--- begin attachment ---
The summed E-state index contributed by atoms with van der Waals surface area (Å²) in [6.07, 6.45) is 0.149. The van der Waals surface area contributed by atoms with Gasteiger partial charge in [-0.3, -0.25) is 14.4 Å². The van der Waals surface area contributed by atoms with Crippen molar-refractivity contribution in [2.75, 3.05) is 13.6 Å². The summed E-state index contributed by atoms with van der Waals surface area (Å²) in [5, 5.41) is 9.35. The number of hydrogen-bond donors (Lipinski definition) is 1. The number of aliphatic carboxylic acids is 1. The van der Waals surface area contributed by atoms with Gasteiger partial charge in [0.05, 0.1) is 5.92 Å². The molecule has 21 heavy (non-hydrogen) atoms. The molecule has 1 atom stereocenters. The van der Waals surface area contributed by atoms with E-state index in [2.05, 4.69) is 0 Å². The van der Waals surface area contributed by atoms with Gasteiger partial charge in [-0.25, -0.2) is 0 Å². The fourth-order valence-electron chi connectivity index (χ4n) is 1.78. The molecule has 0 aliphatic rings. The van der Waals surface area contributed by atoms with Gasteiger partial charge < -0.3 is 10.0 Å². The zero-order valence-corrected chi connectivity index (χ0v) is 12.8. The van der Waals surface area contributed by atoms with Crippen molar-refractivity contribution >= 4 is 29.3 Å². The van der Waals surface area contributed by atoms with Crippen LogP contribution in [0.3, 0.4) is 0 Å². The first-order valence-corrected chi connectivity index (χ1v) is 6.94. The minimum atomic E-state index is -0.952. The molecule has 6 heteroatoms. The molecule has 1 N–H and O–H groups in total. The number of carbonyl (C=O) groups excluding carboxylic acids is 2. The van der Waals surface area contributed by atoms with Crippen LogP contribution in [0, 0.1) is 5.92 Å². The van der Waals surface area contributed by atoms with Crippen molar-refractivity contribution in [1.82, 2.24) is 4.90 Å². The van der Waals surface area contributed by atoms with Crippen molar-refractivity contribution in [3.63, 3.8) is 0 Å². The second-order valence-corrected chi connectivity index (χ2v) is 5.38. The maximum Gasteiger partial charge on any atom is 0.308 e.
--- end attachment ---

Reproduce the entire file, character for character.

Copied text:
The summed E-state index contributed by atoms with van der Waals surface area (Å²) in [6.07, 6.45) is 0.149. The van der Waals surface area contributed by atoms with Gasteiger partial charge in [-0.3, -0.25) is 14.4 Å². The van der Waals surface area contributed by atoms with Crippen molar-refractivity contribution in [2.75, 3.05) is 13.6 Å². The summed E-state index contributed by atoms with van der Waals surface area (Å²) in [5, 5.41) is 9.35. The number of hydrogen-bond donors (Lipinski definition) is 1. The number of aliphatic carboxylic acids is 1. The van der Waals surface area contributed by atoms with Gasteiger partial charge in [0.05, 0.1) is 5.92 Å². The molecule has 21 heavy (non-hydrogen) atoms. The molecule has 1 atom stereocenters. The van der Waals surface area contributed by atoms with E-state index in [2.05, 4.69) is 0 Å². The van der Waals surface area contributed by atoms with Gasteiger partial charge in [-0.25, -0.2) is 0 Å². The fourth-order valence-electron chi connectivity index (χ4n) is 1.78. The molecule has 0 aliphatic rings. The van der Waals surface area contributed by atoms with Gasteiger partial charge < -0.3 is 10.0 Å². The zero-order valence-corrected chi connectivity index (χ0v) is 12.8. The van der Waals surface area contributed by atoms with Crippen molar-refractivity contribution >= 4 is 29.3 Å². The van der Waals surface area contributed by atoms with Crippen LogP contribution in [0.3, 0.4) is 0 Å². The first-order valence-corrected chi connectivity index (χ1v) is 6.94. The minimum atomic E-state index is -0.952. The molecule has 6 heteroatoms. The molecule has 1 N–H and O–H groups in total. The number of carbonyl (C=O) groups excluding carboxylic acids is 2. The van der Waals surface area contributed by atoms with Crippen LogP contribution in [0, 0.1) is 5.92 Å². The van der Waals surface area contributed by atoms with Crippen molar-refractivity contribution in [1.82, 2.24) is 4.90 Å². The van der Waals surface area contributed by atoms with Crippen molar-refractivity contribution in [3.63, 3.8) is 0 Å². The second-order valence-corrected chi connectivity index (χ2v) is 5.38. The maximum Gasteiger partial charge on any atom is 0.308 e.